• Regarding Aru’s strength, has he raced two grand tours in the same season before? I know it’s certainly the 1st time as a leader of two tours. Taking this into account, I’m not that surprised that he hasn’t been dominant. Come to think of it though, he wasn’t even dominant during the Giro. He’s still young and I enjoy his aggressive style but I’m not sure what to expect from him yet.

  3. Aru realizes what He did on 14 and may be sharper today. And tomorrow.

    Otherwise Aru meets His certain doom / Dum.

    A bad day for Aru would not surprise either. Want a climber over a time trialer.

    Getting paid to ride Dumoulin ragged. Gain time, take time, on mountain climb. Leave Him nothing for 17.

  4. Another monoclimb stage, but the final climb looks harder than yesterday’s, and should be a good opportunity to put time into dumoulin for the climbers. I don’t see however anyone attacking before the last ks. Aru tried yesterday but he was then overclimbed by Quintana and Purito. Plus in the Giro he had some difficulties in the beginning of the 3rd week. He might be a little more cautious today, Purito is not that far in GC. Speaking about Purito, it is really not his style to try it from the foot of the climb. Maybe Quintana, who is 3min down, would launch an early attack. It is the only way for him if he wants to escalate in GC.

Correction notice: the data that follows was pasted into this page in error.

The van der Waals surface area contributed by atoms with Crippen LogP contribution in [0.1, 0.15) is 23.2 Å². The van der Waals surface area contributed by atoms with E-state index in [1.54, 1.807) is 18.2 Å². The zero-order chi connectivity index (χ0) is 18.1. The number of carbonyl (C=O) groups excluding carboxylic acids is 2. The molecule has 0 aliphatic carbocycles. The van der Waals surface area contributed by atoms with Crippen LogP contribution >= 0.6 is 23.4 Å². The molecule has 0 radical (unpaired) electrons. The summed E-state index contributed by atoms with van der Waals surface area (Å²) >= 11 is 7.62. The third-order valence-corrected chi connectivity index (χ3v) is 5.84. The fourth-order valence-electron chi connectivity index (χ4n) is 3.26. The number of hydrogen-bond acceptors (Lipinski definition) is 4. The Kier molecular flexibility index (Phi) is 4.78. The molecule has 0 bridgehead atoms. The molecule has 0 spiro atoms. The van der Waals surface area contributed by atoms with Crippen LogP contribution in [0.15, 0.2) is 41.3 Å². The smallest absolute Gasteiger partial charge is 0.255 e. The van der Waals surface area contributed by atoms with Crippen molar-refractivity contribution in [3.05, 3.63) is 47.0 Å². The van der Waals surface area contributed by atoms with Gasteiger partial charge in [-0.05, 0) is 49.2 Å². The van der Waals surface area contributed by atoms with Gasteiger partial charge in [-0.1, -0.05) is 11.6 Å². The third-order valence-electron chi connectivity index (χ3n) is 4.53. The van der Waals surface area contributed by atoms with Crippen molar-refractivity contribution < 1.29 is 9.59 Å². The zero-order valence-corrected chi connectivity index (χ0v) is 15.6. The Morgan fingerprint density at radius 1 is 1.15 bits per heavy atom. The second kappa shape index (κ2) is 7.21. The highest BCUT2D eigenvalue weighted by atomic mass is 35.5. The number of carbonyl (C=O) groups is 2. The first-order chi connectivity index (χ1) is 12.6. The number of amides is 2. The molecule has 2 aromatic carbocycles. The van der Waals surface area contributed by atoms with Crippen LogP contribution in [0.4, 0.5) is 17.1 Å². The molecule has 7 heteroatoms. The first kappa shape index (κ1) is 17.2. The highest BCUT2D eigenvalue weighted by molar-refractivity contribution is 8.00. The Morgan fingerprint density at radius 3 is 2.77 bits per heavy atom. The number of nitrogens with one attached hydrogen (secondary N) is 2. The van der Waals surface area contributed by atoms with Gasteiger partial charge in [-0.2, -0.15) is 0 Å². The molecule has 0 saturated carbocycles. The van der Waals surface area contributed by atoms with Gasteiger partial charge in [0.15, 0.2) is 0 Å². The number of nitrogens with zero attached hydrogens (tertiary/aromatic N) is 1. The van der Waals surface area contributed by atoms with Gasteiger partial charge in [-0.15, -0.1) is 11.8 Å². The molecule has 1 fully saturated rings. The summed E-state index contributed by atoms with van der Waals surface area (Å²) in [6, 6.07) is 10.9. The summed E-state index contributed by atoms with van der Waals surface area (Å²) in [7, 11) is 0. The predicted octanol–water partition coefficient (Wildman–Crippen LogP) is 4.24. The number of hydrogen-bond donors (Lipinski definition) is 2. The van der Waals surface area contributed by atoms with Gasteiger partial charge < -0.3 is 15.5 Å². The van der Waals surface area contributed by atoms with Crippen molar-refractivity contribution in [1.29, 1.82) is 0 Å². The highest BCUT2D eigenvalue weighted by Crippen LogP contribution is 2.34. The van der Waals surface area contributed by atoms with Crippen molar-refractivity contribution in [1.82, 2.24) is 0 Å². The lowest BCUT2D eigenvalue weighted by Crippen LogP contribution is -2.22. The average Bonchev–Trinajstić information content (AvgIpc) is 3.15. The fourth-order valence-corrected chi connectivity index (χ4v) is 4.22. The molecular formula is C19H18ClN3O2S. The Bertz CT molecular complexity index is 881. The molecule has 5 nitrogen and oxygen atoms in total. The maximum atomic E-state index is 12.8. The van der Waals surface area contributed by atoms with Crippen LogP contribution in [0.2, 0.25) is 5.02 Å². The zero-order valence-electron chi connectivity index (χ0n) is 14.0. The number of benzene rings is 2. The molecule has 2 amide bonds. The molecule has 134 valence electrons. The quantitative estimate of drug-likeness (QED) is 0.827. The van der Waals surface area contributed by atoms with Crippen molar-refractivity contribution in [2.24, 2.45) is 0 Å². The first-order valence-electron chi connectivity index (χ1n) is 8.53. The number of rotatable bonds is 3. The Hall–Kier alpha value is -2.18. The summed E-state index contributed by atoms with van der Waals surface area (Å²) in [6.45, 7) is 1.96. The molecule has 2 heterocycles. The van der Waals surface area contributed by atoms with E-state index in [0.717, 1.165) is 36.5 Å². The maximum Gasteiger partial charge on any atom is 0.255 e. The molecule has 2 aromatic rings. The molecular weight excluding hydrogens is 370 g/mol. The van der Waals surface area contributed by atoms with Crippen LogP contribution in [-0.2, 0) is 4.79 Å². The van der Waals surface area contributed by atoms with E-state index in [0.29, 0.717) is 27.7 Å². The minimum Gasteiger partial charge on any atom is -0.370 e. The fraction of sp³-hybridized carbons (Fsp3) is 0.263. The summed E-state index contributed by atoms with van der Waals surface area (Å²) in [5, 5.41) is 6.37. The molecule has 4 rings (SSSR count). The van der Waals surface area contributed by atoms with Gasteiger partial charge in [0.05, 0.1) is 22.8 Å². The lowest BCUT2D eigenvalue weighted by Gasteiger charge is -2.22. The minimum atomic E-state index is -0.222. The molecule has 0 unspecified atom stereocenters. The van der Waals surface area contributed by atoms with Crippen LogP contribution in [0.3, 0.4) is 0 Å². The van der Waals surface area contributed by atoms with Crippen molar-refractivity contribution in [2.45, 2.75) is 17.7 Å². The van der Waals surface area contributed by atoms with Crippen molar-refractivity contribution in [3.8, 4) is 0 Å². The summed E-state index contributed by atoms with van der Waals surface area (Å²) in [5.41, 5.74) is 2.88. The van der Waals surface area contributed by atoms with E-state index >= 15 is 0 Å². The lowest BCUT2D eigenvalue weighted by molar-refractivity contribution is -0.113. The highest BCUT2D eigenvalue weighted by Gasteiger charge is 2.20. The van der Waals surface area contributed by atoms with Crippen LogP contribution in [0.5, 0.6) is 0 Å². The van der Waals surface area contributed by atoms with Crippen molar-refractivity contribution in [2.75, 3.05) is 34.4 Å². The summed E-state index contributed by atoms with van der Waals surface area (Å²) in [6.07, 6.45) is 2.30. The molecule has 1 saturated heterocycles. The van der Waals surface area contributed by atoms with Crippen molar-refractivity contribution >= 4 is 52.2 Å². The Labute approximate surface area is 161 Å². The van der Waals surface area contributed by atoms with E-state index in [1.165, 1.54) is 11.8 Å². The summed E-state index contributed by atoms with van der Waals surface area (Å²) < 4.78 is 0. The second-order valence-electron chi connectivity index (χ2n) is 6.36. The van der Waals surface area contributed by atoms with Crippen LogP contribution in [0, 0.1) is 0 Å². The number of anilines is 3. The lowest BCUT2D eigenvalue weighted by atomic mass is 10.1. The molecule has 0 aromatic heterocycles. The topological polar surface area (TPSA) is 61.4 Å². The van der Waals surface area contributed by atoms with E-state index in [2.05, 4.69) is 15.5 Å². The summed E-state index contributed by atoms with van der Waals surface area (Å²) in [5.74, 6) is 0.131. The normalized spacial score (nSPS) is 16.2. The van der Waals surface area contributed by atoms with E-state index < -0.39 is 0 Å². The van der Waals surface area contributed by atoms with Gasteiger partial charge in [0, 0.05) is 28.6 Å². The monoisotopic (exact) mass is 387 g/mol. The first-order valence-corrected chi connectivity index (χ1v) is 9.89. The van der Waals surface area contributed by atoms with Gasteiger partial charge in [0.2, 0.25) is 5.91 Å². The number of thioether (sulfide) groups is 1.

Conclusion: it would be no surprise to me if Dumoulin was able to limit time losses, despite of how tough the climb is.

  5. Almogrote is not a cheese! It’s a “mojo” (just a sort of sauce, no mister mojo risin’…) – with cheese – from the island of La Gomera ^__^
    For Canary Islands, I’d suggest “Queso Majorero” (a cheese from Fuerteventura, the first goat cheese to be granted the DOP protetction in Spain). Canary Islands have got another couple of DOP cheeses, the Queso de Flor from Gran Canaria, a quite uncommon vegetable-rennet cheese; and the Queso Palmero (from the small island of La Palma, where you can also find what is considered the hardest climb in the archipelago, the Roque de los Muchachos).

    • “From the small island of La Palma, where you can also find what is considered the hardest climb in the archipelago, the Roque de los Muchachos”

      Not only in the Archipelago – in all of Europe exept from Pico de Veleta (if you include the Canary Islands). The Gradient is a wopping +2400m, just a bit more than Teide but quite a bit steeper. I have done all 3 from each side.

      • What do you think about the Teide climb from the Radazul seaside and up through Machado? A variant to the classical La Esperanza side, connecting with the main road around the “km 9” mark of the TF-24 (a couple of kms above La Esperanza).